FDIC, Fed Extend Comment Period for Input on CAMELS Ratings

| 1/22/2020
FDIC, Fed Extend Comment Period for Input on CAMELS Ratings
Current financial reporting, governance, and risk management topics

From the federal financial institution regulators

FDIC proposes rule on brokered deposit restrictions

The Federal Deposit Insurance Corp. (FDIC), on Dec. 12, 2019, issued a notice of proposed rulemaking to update brokered deposit regulations to reflect industry changes and better meet customer needs. The proposed rule would implement a new framework to determine whether deposits qualify as brokered deposits, reflecting banks’ use of new technologies to interact with customers. The proposal also would revise certain definitions and codify staff opinions to clarify the process for determining what qualifies as a brokered deposit.

Comments are due 60 days after publication in the Federal Register .

FDIC and OCC propose CRA revisions

On Dec. 12, 2019, the FDIC and the Office of the Comptroller of the Currency (OCC) proposed rules to update Community Reinvestment Act (CRA) regulations to reflect changes in the banking industry, including increases in digital banking. The proposal would clarify and expand activities that qualify for CRA credit, including loans and investments in tribal lands and minority depository institutions, increasing the qualifying threshold for loans to small businesses and small farms to $2 million. As part of the proposal, the FDIC and OCC would publish a list of qualifying activities. The proposed rules also include requirements to identify additional assessment areas based on where deposits are located.

Comments are due March 9, 2020.

FDIC and Fed extend deadline for comments on CAMELS ratings

The FDIC and the Federal Reserve Board (Fed) announced on Dec. 31, 2019, that they are extending the deadline for comments on the use of the Uniform Financial Institutions Rating System, often called the CAMELS system (for capital, assets, management, earnings, liquidity, and sensitivity to risk). As originally requested in October 2019, the agencies are looking specifically for input on the consistency of ratings and how ratings are used in enforcement actions and bank applications.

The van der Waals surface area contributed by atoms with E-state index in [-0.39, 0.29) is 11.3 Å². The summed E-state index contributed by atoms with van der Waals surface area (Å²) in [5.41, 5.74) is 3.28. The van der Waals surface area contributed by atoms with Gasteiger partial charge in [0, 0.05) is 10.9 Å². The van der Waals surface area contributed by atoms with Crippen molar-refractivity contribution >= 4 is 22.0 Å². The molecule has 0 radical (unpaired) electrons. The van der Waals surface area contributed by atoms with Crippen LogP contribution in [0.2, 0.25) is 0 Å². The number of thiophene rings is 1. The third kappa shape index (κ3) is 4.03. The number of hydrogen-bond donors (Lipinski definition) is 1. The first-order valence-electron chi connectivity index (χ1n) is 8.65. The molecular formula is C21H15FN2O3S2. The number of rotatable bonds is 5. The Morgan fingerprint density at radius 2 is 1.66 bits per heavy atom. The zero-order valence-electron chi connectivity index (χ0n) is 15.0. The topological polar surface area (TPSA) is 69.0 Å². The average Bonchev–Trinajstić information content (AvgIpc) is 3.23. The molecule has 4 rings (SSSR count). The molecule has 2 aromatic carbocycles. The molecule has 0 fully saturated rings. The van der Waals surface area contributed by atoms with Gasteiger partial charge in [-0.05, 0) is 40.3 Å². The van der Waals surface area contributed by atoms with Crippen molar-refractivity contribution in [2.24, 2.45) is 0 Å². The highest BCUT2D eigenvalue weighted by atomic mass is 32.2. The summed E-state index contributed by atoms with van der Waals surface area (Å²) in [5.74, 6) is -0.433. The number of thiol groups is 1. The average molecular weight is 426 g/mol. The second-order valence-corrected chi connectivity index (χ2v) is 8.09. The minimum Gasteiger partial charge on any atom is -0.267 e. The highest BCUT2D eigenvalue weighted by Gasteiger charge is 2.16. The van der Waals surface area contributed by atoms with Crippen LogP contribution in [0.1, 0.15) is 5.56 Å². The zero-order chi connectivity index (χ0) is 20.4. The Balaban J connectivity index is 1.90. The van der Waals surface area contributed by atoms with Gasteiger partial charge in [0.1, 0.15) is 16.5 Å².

The extended deadline for comments is Feb. 28, 2020.

NCUA releases 2020 supervisory priorities

On Jan. 7, 2020, the National Credit Union Administration (NCUA) issued a letter to credit unions outlining supervisory priorities for 2020, including the following:

  • Bank Secrecy Act and anti-money laundering regulations
  • Consumer financial protection, including compliance with Regulation E, the Fair Credit Reporting Act, privacy regulations, small-dollar lending (including payday lending) rules, Regulation Z, the Military Lending Act, and the Servicemembers Civil Relief Act
  • Cybersecurity
  • Credit risk and liquidity risk
  • Plans for implementing the current expected credit losses (CECL) standard
  • Plans for the transition from the London Interbank Offered Rate (LIBOR) as the benchmark for setting interest rates

The letter also includes an update on the NCUA’s modernization efforts, a summary of recent regulatory updates, and guidance on serving hemp businesses.

From the Capitol

Congress passes legislation on CECL study

During late December 2019 Congress passed, and the president signed on Dec. 20, 2019, a legislative package of spending bills (H.R. 1158 and H.R. 1865) funding the federal government through Sept. 30, 2020. The accompanying conference report includes a directive to the U.S. Department of the Treasury to conduct a study of the impact of the CECL standard on capital requirements for financial institutions.

Senate Report 116-111 includes the following directive:

Current Expected Credit Loss. – The Committee is aware of concerns regarding the potential adverse effects on the U.S. economy from the Financial Accounting Standards Board’s Current Expected Credit Loss [CECL] standard, especially during times of recession or economic crisis. The Committee directs the Department of the Treasury, in consultation with the Board of Governors of the Federal Reserve System, the Federal Deposit Insurance Corporation, the Office of the Comptroller of the Currency, and the National Credit Union Administration, to conduct a study on the need, if any, for changes to regulatory capital requirements necessitated by CECL, and to submit the study to the Committee within 270 days of the date of enactment of this act .

Congress chose to focus this study on capital requirements rather than a broader economic impact.

This legislation does not delay the effective date for CECL, which first applies to March 31, 2020, interim financial statements for calendar year-end SEC filers, excluding smaller reporting companies.